Welcome to the super-truck era.
If you didn’t already get the memo, every American manufacturer is now in the business of building bigger, badder versions of the 4x4s that used to be simple, tool-like transportation. Ford has the Raptor. Ram has the Hellcat-powered TRX. And over at GM, there’s a range of usable factory-lifted rigs that will take you places that your standard 4×4 needs aftermarket help to attempt.
Special-interest vehicle production has found a home in the truck market. It’s not just about towing capacity, leather and cupholders anymore. No, now the factory is building the trucks that off-road enthusiasts have for years been building themselves, and they’re selling a lot of them. There’s treasure in them thar hills.
But while Ford and GM are spending their time and money to build and sell what are essentially off-road racers for the daily commute, Chevrolet is working on solutions that seem more well rounded, at least at first.
With that, I give you the 2023 Chevrolet Silverado ZR2.
The first thing you’ll notice about the ZR2 is its overall height. The hood sits right at nose level with your average American consumer, which is to say it’s tall. The factory has fitted the most serious off-road suspension GM has ever offered to the ZR2, which includes Multimatic DSSV Spool-valve dampners. Those dampners, which have connected chambers for better fluid flow, combine with special springs to add even more wheel travel over the similarly-styled but cheaper Trail Boss. In English, that means the ZR2 does a better job of smoothing out bumps at speed, as well as flexes further in crawling situations for max traction.
The ZR2 also has special skid plates to protect vital components. It’s fitted with a special two-speed transfer case and has electronic locking differentials both front and rear. It also has impressive approach and departure angles, thanks to specific body panels, and massive 33-inch Goodyear Wrangler Territory tires to get you into and then back out of trouble.
In terms of power, the ZR2 comes standard with GM’s 6.2L direct-injected V8 and 10-speed automatic. The V8 is a great fit for an off-road truck, and the transmission is smooth overall, especially compared to the clunky 8-speeds from just a few years back. With over 460 lb-ft of torque, the truck is potent but it’s not exactly fast — at least not compared to the TRX.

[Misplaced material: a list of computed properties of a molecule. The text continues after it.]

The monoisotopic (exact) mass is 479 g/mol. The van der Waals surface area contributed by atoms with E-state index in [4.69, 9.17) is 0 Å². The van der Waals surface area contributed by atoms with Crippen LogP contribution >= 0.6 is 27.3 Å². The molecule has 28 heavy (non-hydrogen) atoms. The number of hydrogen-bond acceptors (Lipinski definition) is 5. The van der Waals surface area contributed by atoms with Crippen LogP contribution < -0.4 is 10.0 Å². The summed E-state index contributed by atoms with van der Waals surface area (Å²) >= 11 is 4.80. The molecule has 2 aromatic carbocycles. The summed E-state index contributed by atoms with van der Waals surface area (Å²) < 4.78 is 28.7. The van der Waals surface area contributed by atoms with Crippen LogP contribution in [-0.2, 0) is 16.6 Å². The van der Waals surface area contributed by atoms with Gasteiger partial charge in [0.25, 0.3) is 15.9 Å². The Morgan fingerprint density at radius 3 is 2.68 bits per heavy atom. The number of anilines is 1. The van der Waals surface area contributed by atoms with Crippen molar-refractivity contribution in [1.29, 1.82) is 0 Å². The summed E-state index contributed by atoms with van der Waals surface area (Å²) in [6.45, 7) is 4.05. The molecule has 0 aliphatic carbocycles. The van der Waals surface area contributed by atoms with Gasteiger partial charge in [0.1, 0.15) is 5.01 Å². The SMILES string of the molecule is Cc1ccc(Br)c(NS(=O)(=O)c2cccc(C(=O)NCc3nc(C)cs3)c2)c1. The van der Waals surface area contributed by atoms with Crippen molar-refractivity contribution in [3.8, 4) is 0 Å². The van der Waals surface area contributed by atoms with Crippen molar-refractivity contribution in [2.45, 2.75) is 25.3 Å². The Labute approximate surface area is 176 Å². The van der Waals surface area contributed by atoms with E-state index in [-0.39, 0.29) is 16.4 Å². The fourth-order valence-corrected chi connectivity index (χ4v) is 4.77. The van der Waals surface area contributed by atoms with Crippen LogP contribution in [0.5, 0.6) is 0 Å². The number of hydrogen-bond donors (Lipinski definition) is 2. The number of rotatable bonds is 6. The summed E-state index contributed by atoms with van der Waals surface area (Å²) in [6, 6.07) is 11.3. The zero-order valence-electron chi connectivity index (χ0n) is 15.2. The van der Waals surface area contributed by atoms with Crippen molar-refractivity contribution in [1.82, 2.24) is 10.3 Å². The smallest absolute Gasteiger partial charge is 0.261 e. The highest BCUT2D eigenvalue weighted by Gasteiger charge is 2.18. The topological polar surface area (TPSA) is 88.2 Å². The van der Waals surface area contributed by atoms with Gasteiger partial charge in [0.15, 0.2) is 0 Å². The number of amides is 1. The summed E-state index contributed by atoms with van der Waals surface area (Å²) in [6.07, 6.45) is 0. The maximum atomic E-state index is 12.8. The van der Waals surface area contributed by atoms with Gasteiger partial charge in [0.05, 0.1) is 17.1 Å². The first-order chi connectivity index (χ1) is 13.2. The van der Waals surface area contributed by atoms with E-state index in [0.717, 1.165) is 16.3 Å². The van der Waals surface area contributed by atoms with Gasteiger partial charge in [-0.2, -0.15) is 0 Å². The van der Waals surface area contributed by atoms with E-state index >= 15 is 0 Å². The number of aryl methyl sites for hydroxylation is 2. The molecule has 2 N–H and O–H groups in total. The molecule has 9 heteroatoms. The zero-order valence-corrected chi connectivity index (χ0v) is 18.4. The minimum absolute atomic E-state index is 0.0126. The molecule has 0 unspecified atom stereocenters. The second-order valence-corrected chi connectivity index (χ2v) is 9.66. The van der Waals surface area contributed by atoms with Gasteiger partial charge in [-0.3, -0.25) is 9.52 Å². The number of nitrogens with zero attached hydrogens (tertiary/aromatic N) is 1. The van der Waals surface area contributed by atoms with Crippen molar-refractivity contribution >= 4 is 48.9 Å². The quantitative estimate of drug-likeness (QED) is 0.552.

Inside, the ZR2 is a familiar place to be. GM’s trucks all share the same basic layout, and this one has the addition of an exclusive Jet Black/Graystone leather interior and dark trim. Crucially, the stereo and heater still has the buttons and knobs that they should have, but the truck also has a big 13.4-inch touchscreen on the dash and great cable-free CarPlay and Android Auto interfaces. My test truck was fitted with the optional rock sliders, which look like but aren’t side steps (beware shin damage), as well as a dealer accessory folding tonneau cover. Overall, this truck feels like a serious place to do business, and it certainly gives you a commanding view while you’re doing it.
To that end, expect anyone in any pre-2000s import car to hate your headlights, which will hit them right in the mirrors at stoplights (ask me how I know). The tires tend to growl on pavement, which is a plus or minus depending on your sensibilities, and the mileage, well, it’s not great at 14/17. But do you care? This thing will take you well off the beaten path without any drama and will get you back home in time for dinner.
Regarding daily use, there’s one major benefit here to the Z over its force-fed competitors, and that’s usability. This Silverado isn’t as wide as either of those two options from Ford and Ram, which means it’s easier to drive and easier to park than the burly twins. Sure, that may mean it’s not quite in the same level as those others in terms of specialization, but the real world is where we all live, and there’s something to be said for being able to find a parking spot when you’re not flying over rocks out in the desert.
The only downside here is the price: $77k as tested. That’s a lot of money — more than $10k above the similar looking Trail Boss — but it’s a lot of truck, too. I consider this concept creep from the muscle car world, which helps make sense out of both this truck’s development and the asking prices for performance-optioned rigs. It’s a new market. And it’s booming.
High Point: View, swagger, capability.
Low Point: Price matches the ride height.
Final Word: Maybe the most reasonable of all the modern performance off-road trucks.
Fun factor/appearance: ***
(***** is best)